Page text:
• Staff training and hiring, through which EEA and its agencies will implement an EJ training program series to educate and inspire EEA agencies to value EJ and equity, and to maintain them as core priorities of their work.
  • Metrics and tracking of current baseline and future environmental justice metrics to measure progress and impact over time.

In addition to overarching strategies and themes across EEA, the EJ Strategy also includes . . .


Massachusetts’ Commission on Clean Energy Infrastructure Permitting & Siting Releases Final Recommendations
April 16, 2024

The Commission on Energy Infrastructure Siting and Permitting (Commission) was established by Governor Healey in Executive Order 620 (EO 620) in September 2023. The Commission was formed to help reduce permitting timelines for clean energy infrastructure, to ensure that community feedback is sufficiently incorporated into siting and permitting decision making, and to ensure that the benefits of the clean energy transition are shared equitably among all Massachusetts communities and residents. As a result of EO 620, the Commission was obligated to provide recommendations to Governor Healey on administrative, regulatory, and legislative changes needed for existing permitting and siting procedures, by March 31, 2024.

The Commission includes 28 members from state agencies, municipalities, environmental justice organizations, climate, environmental, and land-use advocates, electric utilities, agricultural interests, energy siting advisory groups, clean energy industry representatives, housing and real estate, labor, and the state legislature (represented by the Chairs of the Joint Committee of Telecommunications, Utilities, and Energy (TUE), Senator Barrett and Representative Roy). Alongside Commission members, the Commission was also supported by an Interagency Task Force across 16 state agencies and a Siting Practitioner Advisory Group of 12 practicing attorneys with expertise in siting and permitting of energy infrastructure in Massachusetts.

Despite a tight timeline for working through extremely complex and technical information, the Commission also offered opportunities for public comment through written public comments and two listening sessions, offered in early 2024.

The Commission’s


Massachusetts Department of Environmental Protection Releases Cumulative Impact Analysis Regulations for Air Quality Permitting
April 16, 2024

In the 2021 Act Creating a Next Generation Roadmap for Massachusetts Climate Policy (Next Generation Roadmap Act), the Massachusetts Department of Environmental Protection (MassDEP) was directed to incorporate cumulative impact analysis into its review of applications for certain types of air permitting. Through public engagement and the proposal of draft regulations for cumulative impact analysis, with a particular focus on impacts to environmental justice communities, MassDEP was obligated to propose and implement new regulations within 18 months of the Act’s effective date in June 2021. MassDEP issued draft regulations in December 2022 and final regulations in March 2024. The cumulative impact analysis (CIA) regulations apply to comprehensive plan applications (CPAs) for facilities located in or near environmental justice (EJ) populations and will be effective for applications submitted to MassDEP on or after July 1, 2024.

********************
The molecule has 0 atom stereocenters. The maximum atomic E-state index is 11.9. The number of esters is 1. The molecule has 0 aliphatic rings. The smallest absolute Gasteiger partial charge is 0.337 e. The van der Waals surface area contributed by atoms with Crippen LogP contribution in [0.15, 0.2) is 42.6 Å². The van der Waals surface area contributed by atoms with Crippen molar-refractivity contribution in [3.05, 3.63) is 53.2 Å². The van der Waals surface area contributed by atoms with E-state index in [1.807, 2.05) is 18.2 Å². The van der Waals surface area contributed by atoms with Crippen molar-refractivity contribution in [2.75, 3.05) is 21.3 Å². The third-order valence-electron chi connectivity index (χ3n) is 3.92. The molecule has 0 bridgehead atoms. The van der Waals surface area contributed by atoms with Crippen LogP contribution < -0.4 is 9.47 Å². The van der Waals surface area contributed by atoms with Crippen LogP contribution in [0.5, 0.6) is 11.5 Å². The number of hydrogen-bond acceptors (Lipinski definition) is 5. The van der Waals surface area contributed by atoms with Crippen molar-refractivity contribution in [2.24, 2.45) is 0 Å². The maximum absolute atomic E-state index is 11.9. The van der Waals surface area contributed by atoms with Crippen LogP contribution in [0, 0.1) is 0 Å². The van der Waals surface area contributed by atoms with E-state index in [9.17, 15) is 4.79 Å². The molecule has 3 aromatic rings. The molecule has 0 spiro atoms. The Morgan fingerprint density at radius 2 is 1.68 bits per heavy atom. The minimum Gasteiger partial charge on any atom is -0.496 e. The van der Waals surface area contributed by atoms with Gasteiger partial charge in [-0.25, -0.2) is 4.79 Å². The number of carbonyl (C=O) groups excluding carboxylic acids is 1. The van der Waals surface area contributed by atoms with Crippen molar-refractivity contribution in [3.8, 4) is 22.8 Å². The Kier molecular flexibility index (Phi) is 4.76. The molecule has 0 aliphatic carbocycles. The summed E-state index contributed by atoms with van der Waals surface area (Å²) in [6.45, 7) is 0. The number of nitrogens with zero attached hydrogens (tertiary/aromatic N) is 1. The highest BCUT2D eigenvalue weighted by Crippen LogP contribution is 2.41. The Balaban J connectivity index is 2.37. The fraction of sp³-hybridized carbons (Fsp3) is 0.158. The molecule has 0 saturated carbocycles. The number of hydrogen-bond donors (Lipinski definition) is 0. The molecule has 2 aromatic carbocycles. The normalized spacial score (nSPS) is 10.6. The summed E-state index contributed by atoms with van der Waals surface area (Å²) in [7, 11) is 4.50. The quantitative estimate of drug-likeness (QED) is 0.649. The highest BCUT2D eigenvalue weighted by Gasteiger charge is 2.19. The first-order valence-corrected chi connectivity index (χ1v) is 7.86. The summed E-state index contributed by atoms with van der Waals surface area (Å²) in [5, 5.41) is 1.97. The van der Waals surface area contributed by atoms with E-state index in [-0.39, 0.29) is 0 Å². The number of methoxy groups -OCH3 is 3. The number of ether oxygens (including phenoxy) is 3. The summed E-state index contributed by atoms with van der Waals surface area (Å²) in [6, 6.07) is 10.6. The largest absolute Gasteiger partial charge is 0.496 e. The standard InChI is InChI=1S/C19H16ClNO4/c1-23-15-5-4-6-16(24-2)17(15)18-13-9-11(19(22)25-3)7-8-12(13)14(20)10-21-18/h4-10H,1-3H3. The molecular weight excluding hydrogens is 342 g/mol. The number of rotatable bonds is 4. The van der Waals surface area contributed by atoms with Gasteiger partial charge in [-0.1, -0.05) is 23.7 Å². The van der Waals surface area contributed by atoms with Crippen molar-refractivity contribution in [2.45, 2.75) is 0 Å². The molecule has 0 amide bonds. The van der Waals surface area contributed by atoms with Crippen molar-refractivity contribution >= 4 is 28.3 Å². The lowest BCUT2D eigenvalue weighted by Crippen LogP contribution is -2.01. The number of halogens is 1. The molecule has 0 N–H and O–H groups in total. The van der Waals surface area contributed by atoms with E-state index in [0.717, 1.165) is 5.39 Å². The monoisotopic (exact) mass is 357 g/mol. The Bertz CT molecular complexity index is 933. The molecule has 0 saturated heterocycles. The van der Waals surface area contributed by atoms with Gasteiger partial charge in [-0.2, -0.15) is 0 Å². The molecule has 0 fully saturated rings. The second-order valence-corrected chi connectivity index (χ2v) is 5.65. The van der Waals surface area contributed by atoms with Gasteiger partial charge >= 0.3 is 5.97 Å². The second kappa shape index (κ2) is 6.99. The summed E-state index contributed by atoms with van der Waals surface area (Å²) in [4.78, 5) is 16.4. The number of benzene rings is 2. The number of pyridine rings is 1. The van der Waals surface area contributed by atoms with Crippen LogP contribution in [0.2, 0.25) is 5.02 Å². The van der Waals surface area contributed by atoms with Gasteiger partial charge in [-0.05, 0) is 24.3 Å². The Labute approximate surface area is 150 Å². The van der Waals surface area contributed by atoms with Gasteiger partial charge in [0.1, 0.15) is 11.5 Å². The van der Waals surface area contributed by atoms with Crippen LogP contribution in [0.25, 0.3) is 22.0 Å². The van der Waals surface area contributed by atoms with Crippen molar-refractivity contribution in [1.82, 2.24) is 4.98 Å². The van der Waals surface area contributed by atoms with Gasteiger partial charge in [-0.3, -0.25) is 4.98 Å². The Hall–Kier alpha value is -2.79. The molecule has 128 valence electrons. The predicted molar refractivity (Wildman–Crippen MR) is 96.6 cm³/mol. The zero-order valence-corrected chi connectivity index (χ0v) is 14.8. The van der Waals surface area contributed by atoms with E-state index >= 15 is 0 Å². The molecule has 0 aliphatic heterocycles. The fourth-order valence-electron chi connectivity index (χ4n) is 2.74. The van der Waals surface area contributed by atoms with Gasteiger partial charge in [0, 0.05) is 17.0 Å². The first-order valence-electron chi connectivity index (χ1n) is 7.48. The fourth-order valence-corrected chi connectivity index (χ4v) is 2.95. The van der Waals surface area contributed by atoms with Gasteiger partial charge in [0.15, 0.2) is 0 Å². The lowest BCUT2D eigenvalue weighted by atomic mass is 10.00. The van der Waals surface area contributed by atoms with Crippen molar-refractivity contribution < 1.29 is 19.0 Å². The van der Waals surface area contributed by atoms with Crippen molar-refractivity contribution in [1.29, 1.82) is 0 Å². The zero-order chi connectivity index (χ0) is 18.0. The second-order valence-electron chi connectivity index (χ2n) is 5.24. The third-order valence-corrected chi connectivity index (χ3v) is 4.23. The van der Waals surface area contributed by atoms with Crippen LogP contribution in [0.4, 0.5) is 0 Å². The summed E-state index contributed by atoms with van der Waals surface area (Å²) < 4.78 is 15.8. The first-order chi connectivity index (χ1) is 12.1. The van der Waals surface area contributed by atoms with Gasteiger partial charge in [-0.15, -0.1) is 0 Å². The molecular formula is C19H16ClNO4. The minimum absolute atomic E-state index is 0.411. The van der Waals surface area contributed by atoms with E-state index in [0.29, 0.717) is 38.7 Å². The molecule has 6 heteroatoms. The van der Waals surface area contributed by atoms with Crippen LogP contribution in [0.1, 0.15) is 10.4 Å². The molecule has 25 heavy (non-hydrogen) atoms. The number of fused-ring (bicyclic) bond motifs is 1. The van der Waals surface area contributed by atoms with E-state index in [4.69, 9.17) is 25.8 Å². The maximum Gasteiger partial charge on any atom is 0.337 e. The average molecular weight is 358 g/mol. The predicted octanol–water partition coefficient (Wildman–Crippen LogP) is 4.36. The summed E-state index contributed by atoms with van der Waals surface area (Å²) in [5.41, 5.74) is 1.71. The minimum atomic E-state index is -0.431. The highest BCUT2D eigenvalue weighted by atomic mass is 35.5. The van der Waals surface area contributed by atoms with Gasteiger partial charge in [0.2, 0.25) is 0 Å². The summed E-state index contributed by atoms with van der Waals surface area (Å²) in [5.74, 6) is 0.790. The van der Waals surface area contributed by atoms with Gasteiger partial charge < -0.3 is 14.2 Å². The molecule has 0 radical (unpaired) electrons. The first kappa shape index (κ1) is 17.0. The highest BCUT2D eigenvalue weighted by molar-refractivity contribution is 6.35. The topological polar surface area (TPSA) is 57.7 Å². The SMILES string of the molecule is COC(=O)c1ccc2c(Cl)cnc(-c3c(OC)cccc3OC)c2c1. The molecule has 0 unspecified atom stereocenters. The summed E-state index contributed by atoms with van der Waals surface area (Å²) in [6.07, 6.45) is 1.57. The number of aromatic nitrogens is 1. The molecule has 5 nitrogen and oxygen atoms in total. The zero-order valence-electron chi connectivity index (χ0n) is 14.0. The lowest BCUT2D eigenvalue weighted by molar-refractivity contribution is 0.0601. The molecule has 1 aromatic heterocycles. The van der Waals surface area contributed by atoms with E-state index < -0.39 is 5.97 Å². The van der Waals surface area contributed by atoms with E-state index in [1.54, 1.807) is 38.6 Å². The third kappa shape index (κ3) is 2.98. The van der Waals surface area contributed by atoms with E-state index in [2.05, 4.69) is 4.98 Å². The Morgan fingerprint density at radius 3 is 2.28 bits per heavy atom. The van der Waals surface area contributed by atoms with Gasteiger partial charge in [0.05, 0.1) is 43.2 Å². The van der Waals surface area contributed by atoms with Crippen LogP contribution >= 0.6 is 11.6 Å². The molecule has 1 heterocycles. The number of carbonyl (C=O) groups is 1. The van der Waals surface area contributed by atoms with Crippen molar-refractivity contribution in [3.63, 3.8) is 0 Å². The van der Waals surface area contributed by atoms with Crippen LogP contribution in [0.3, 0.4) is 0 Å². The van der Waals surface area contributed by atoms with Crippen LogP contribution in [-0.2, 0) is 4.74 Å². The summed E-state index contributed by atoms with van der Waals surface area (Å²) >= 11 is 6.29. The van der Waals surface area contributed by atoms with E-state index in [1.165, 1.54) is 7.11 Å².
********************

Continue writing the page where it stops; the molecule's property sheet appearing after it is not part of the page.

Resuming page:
The CIA regulations require enhanced public outreach to and involvement of EJ populations, comprehensive assessment of existing community conditions, as well as analyzing the potential for the project to exacerbate disproportionate impacts on EJ populations through a cumulative impact analysis.

Alongside the promulgation of final regulations in March 2024, MassDEP has also developed guidance documents and tools to help permit applicants and EJ populations better understand and comply with the new regulations requiring cumulative impact analysis in air permitting applications. Resources relevant to the cumulative impact analysis regulations include:

DOER Requests Comments on the Stretch Codes
April 12, 2024

DOER held a public listening session on March 27th to hear from users of the updated stretch energy code (that came into effect for commercial buildings in Green Communities in July 2023) and the specialized stretch energy code (that came into effect in Boston in Jan 2024). They are looking for ways to improve the stretch codes based on users’ experience.